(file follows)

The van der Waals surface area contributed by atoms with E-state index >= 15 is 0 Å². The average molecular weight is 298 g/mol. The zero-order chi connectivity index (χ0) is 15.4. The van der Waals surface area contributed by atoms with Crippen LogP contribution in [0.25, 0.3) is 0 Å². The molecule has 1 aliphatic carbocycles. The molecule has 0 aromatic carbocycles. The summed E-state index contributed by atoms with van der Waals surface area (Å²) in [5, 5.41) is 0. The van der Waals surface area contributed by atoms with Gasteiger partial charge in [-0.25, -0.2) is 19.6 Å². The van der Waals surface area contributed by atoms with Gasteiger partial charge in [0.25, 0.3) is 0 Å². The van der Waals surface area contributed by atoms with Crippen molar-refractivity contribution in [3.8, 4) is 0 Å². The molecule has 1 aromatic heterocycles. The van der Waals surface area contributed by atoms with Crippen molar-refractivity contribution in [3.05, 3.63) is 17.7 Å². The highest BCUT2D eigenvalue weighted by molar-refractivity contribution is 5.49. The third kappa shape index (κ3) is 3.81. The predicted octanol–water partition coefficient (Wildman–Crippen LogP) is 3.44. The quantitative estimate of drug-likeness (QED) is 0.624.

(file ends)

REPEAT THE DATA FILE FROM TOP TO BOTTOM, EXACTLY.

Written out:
The van der Waals surface area contributed by atoms with E-state index >= 15 is 0 Å². The average molecular weight is 298 g/mol. The zero-order chi connectivity index (χ0) is 15.4. The van der Waals surface area contributed by atoms with Crippen LogP contribution in [0.25, 0.3) is 0 Å². The molecule has 1 aliphatic carbocycles. The molecule has 0 aromatic carbocycles. The summed E-state index contributed by atoms with van der Waals surface area (Å²) in [5, 5.41) is 0. The van der Waals surface area contributed by atoms with Gasteiger partial charge in [-0.25, -0.2) is 19.6 Å². The van der Waals surface area contributed by atoms with Gasteiger partial charge in [0.25, 0.3) is 0 Å². The van der Waals surface area contributed by atoms with Crippen molar-refractivity contribution in [3.8, 4) is 0 Å². The molecule has 1 aromatic heterocycles. The van der Waals surface area contributed by atoms with Crippen molar-refractivity contribution in [3.05, 3.63) is 17.7 Å². The highest BCUT2D eigenvalue weighted by molar-refractivity contribution is 5.49. The third kappa shape index (κ3) is 3.81. The predicted octanol–water partition coefficient (Wildman–Crippen LogP) is 3.44. The quantitative estimate of drug-likeness (QED) is 0.624.